By Andrew Hind
Canoeing the waters of the North Passage and motoring along country roads is a study in brewing when Blair Hagman is holding the paddle or at the wheel. The president of Manitoulin Brewing Company is scanning the landscape for inspiration for his latest beer. Iconic features of the island are immortalized in the names and flavours of beers he brews: Bridal Veil Pale Ale, Swingbridge Blonde Ale, Cup and Saucer English Ale, among others.
Most recently, Hagman found a muse in the village of Killarney, a community.
“Killarney has a great connection to the island going back more than a century, and people boat over to Killarney all the time. It’s sort of a mainland neighbour, and there are few landmarks more iconic to our region than the Killarney lighthouse, the first thing many people see when they arrive by boat and the last they see when they leave,” he explains.
The result of this bolt of inspiration, launched to great acclaim last year, is Killarney Cream Ale.
“The beer pours golden in the glass with a creamy white head. It has a clean finish, meaning there is no aftertaste or bitterness, so it is easy on the palate,” Hagman notes.
A Blind River-born teacher by trade, Hagman has a passion for beer, refining his palate with travelling extensively in Europe and savouring the craftsmanship of beers in Belgium and Germany.
He nurtured a dream of making his own brews, but it wasn’t until he moved to Manitoulin to be closer to family that he decided to take the plunge.
“The craft beer market was on the cusp of booming when I accepted a teaching position here, so it was the right time. I also came to realize how unique the island was and how its iconic features could be used to market really effectively market a brand,” he explains.
Hagman began tentatively by brewing out of his garage in 2014 with the assistance of a young brewmaster who had recently graduated from Niagara College. He also consulted other craft brewery owners in Ontario to gather whatever pearls of wisdom they were willing to impart. Manitoulin Brewing Company was incorporated that year.
“I realized we were brewing some really decent product, so the question became, ‘how do we go from small scale production to entering the market?’ I contracted brewing through another facility the first year to get a sense of the demand and our production requirements, then − with partners Joet Dhatt and Nishin Meawasige − bought our own equipment and opened our brewery in Little Current in 2015.
Swingbridge Blonde Ale was the first beer launched, quickly joined by nine others over the next three years.
While the beer takes its name from the mainland, Hagman ensured it tasted of Manitoulin. The honey aroma and flavor that is Killarney Cream Ale’s calling card? It’s the product of honey produced by Mindemoya-area beekeepers. Each batch uses 31kg of honey so the brewer needed to look for additional local sources.
“We knew there was great potential with the beer because of how popular Killarney is for boaters and vacationers, and with Killarney Provincial Park nearby, but we had no idea it would be this successful.”
In fact, Killarney Cream Ale began as a small batch beer, but strong interest and favourable reviews over the summer convinced Hagman it should go into full production with an eye towards having it shelved in the LCBO.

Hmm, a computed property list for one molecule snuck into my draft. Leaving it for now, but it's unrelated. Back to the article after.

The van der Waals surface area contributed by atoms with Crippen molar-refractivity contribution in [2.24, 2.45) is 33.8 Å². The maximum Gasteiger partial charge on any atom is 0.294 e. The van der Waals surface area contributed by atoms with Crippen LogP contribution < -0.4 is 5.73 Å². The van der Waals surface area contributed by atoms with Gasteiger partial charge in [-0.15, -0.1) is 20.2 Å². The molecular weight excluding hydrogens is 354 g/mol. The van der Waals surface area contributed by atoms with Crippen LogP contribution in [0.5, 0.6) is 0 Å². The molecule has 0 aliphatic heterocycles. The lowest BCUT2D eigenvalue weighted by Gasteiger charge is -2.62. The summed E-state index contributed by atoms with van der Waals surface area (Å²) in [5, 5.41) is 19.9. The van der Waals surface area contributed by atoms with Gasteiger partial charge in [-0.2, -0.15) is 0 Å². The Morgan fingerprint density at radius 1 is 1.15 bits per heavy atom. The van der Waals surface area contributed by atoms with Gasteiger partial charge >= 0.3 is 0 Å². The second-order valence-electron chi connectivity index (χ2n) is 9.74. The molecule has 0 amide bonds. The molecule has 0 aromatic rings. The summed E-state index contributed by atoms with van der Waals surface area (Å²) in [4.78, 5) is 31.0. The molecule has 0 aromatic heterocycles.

An important stage in that process was the design of an evocative can that would leap out at customer. Manitoulin Brewing Company turned to Kendra Edwards of Kendra Edwards Design, and her work didn’t disappoint. Featuring the iconic Killarney Lighthouse, the design is beautifully retro, brilliantly colourful, and instantly conjures to mind images of peaceful days spent on the water.
While at the inaugural Killarney Music Festival last summer, Hagman came upon an idea to make the delivery of the beer’s first keg a real event, something to bring attention to the beer and the brand.
“I happened upon Mike Ranta, a celebrated wilderness paddler and adventurer, and someone who I always admired. He lives in Killarney and is building the world’s biggest paddle for Killarney Mountain Lodge. While talking to him I came up with the idea of paddling the first keg across to Killarney in a big Voyageur canoe to launch the beer. He said it was practical, and so I decided to move forward.”
Hagman likely didn’t know what he was getting in for, at the time. The beer wasn’t ready until October, so when the eight-man crew slid into their seats in the 30-foot canoe (hand-built in Manitowaning by Rob Melon and Mark Gibeault) on Oct. 13 the weather was already changing. A cold wind blew in off Lake Huron and ominous clouds roiled overhead, causing Hagman and the rest of the crew to pull up the collars of their coats and shiver involuntarily. During the course of the five hour, 35-kilometre paddle they encountered the gamut of late-season North Shore conditions: rain, snow, three-foot high waves of bitterly cold water, and even the occasional appearance of the sun peeking through grey clouds.
“There were some white knuckle moments but we made it, and the journey made for a great advertising video,” Hagman says. “Later that day, after tapping the first keg of Killarney Cream Ale and relaxing in Killarney Mountain Lodge’s Carousel Lounge, the nerves were gone and it just seemed like a good adventure and an experience perfect for storytelling.”
Hagman thinks back on the chilly, exhausting, exhilarating day for a moment, and then says, “It turned out to be the perfect way to launch Killarney Cream Ale.”